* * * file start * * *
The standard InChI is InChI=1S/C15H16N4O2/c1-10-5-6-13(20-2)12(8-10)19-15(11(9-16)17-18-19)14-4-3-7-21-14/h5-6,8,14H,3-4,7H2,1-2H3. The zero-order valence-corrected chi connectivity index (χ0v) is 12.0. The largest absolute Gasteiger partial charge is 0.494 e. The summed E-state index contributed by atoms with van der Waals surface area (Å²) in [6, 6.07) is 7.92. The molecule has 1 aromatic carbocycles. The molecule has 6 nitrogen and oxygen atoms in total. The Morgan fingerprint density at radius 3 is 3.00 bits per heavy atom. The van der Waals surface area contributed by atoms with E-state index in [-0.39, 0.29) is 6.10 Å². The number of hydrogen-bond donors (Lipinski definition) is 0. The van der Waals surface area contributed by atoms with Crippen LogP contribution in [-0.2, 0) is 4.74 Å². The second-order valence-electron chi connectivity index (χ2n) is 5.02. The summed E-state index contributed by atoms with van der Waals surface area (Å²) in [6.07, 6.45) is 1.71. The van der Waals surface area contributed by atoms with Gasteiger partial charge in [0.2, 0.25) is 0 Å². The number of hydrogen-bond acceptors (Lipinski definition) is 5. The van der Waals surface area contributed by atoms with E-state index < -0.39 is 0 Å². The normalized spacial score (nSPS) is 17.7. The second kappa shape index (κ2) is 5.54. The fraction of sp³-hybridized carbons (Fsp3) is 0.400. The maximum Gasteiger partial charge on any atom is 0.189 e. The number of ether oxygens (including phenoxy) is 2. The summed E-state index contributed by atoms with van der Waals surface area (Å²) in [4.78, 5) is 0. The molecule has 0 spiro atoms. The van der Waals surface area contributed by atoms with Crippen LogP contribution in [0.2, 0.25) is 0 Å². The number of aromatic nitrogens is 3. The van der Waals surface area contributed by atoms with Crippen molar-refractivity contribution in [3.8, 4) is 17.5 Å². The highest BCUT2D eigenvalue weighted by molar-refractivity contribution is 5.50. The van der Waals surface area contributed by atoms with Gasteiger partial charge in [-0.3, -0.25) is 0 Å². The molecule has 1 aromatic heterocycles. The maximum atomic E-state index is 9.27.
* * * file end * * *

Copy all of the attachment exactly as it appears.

The standard InChI is InChI=1S/C15H16N4O2/c1-10-5-6-13(20-2)12(8-10)19-15(11(9-16)17-18-19)14-4-3-7-21-14/h5-6,8,14H,3-4,7H2,1-2H3. The zero-order valence-corrected chi connectivity index (χ0v) is 12.0. The largest absolute Gasteiger partial charge is 0.494 e. The summed E-state index contributed by atoms with van der Waals surface area (Å²) in [6, 6.07) is 7.92. The molecule has 1 aromatic carbocycles. The molecule has 6 nitrogen and oxygen atoms in total. The Morgan fingerprint density at radius 3 is 3.00 bits per heavy atom. The van der Waals surface area contributed by atoms with E-state index in [-0.39, 0.29) is 6.10 Å². The number of hydrogen-bond donors (Lipinski definition) is 0. The van der Waals surface area contributed by atoms with Crippen LogP contribution in [-0.2, 0) is 4.74 Å². The second-order valence-electron chi connectivity index (χ2n) is 5.02. The summed E-state index contributed by atoms with van der Waals surface area (Å²) in [6.07, 6.45) is 1.71. The van der Waals surface area contributed by atoms with Gasteiger partial charge in [0.2, 0.25) is 0 Å². The number of hydrogen-bond acceptors (Lipinski definition) is 5. The van der Waals surface area contributed by atoms with E-state index < -0.39 is 0 Å². The normalized spacial score (nSPS) is 17.7. The second kappa shape index (κ2) is 5.54. The fraction of sp³-hybridized carbons (Fsp3) is 0.400. The maximum Gasteiger partial charge on any atom is 0.189 e. The number of ether oxygens (including phenoxy) is 2. The summed E-state index contributed by atoms with van der Waals surface area (Å²) in [4.78, 5) is 0. The molecule has 0 spiro atoms. The van der Waals surface area contributed by atoms with Crippen LogP contribution in [0.2, 0.25) is 0 Å². The number of aromatic nitrogens is 3. The van der Waals surface area contributed by atoms with Crippen molar-refractivity contribution in [3.8, 4) is 17.5 Å². The highest BCUT2D eigenvalue weighted by molar-refractivity contribution is 5.50. The van der Waals surface area contributed by atoms with Gasteiger partial charge in [-0.3, -0.25) is 0 Å². The molecule has 1 aromatic heterocycles. The maximum atomic E-state index is 9.27.